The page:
Step Ten

by Pat P.

“Continued to take personal inventory and when we were wrong promptly admitted it.”

All the steps up to this point are getting me to move from seeing the world from the outside/in to the inside/out. It’s all been about learning to take responsibility for what’s happening in my life. By continuing my work on the Steps, I will increase my capacity to develop new and healthier ways of taking care of myself and relating to others. Since most negative encounters find that all parties are at fault in some measure, I now vow to take responsibility for my words and actions with the folks involved.

Doing Step Ten

This checking myself out on a daily basis is something I’m going to have to think about. I keep thinking there is an end to all this program stuff but as soon as I finish one task, another is issued to me. Sometimes growing up sucks. So, again I must sell myself on this daily inventory thing. I must ask myself how daily inventory will help me develop the ability to appraise my behavior. How does taking a daily inventory support my spiritual growth ? How does daily inventory improve my ability to get along with others? Can I think of examples from my life when a situation would have been eased if I had apologized instead of letting the situation go on? I must remember times I have blamed others and not been willing to look at my part in the problem. Do I feel a strong need to be right? I must give some examples of situations where replacing a character defect with a character asset would have been beneficial to my serenity. I must make a list of the benefits I feel would be gained from doing a daily inventory. How much time do I spend alone reflecting on my life? How is it helpful in my recovery?

What new defects have emerged as a result of my new experiences? How does daily inventory help me remain free of resentments and allow me to deal with issues promptly? I must list examples where I have been misunderstood. What precautions am I taking to prevent becoming overly confident and falling into past behavior patterns? Have I been able to recognize and learn from the positive things I do each day? What changes have I made in my lifestyle?

After finishing this I must put into action this new concept of admitting that I make mistakes. I’ll never do it without my sponsor’s help.

Listening to Step Ten

Step Ten isn’t hard for me to listen to because so much of it is action. I remember how hard it was for me to learn to take my inventory every day. At this point in my recovery I’m still interacting with my sponsee on a daily basis. I’m not saying I talk to him every day but he does leave a message with me on a daily basis. By this time our relationship is strong and close enough that we keep no secrets from each other. In saying that, I also am a realist who understands that both of us have secrets that we are so ashamed of we wouldn’t confess them to anyone.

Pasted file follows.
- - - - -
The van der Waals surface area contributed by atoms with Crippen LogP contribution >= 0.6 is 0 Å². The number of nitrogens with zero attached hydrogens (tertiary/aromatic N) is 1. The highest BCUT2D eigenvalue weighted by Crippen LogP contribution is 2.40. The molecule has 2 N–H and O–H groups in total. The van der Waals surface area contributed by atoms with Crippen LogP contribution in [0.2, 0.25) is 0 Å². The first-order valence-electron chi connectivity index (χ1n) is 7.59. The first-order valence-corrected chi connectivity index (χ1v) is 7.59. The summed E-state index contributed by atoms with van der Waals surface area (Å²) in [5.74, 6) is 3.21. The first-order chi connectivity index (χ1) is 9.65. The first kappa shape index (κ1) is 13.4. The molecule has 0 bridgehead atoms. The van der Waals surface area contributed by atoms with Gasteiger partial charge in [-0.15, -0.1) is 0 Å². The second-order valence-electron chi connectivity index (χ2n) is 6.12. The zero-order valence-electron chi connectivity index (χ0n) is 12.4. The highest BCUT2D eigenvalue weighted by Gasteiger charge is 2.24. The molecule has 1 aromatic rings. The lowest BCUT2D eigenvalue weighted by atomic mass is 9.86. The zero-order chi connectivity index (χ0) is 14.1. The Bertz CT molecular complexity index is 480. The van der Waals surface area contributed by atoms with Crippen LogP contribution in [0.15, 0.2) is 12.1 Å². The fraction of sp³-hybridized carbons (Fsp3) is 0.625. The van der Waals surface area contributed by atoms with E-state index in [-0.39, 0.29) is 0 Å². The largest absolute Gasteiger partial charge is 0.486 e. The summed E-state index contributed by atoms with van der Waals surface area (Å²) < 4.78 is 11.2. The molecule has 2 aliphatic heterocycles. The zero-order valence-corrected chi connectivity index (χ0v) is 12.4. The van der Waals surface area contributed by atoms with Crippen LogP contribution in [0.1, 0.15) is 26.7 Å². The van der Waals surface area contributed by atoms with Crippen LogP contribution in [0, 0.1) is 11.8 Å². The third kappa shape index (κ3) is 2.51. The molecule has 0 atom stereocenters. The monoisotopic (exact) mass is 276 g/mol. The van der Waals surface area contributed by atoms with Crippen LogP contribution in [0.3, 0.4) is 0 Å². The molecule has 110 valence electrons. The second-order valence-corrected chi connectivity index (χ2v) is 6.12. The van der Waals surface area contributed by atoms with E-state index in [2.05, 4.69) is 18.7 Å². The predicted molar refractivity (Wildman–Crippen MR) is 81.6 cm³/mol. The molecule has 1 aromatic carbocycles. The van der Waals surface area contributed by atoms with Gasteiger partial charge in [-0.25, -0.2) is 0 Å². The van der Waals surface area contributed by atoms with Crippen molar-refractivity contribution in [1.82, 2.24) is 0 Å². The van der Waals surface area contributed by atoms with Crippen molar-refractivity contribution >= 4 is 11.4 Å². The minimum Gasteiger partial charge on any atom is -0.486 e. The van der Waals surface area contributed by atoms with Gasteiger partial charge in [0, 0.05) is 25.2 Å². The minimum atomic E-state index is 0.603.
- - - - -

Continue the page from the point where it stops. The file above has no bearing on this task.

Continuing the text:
I like to ask him what he did today. I want to hear how he is interacting with other people. Particularly in the beginning I will hear him tell me about an incident with much judgment in his presentation. That raises a flag for me to ask whether he needs to clean up his side of the street with an amends. Many times they will try to convince me they didn’t say it out loud so an amends isn’t in order.

They must learn thinking about something can be just as harming to our serenity as speaking it out load. I can’t tell you how much resentment I’ve created without saying a word.

They must remember this isn’t about right and wrong but about serenity and peace of mind. Remember, alcohol and drugs are just a symptom not the problem. The lack of serenity is my problem and until I clean up my side of the street the need to mood-alter will remain.

Although he has tried to clean up his wreckage of the past, he must not forget to stop creating more wreckage, which is a serious problem all people in recovery have. He cannot hope to stop making problems in his life but he can learn to clean up the mess as soon as he creates it. So, he needs to practice on a daily basis the taking of his inventory to reduce the amount of wreckage he carries. One of the first things he needs to learn is to stop making his problems. Also, he must continue to surround himself with people who are doing the same so he will have a support system in this growing up thing he got himself into.

Reprinted by kind permission of Recovery Today. About the Author: Pat Peteson has been in recovery for over twenty-five years and a substance abuse counselor for over twenty years. He presently works with X-Gang members in the Department of Criminal Justice. He also has published a Twelve Step Workbook covering many addictions.

About the Authors

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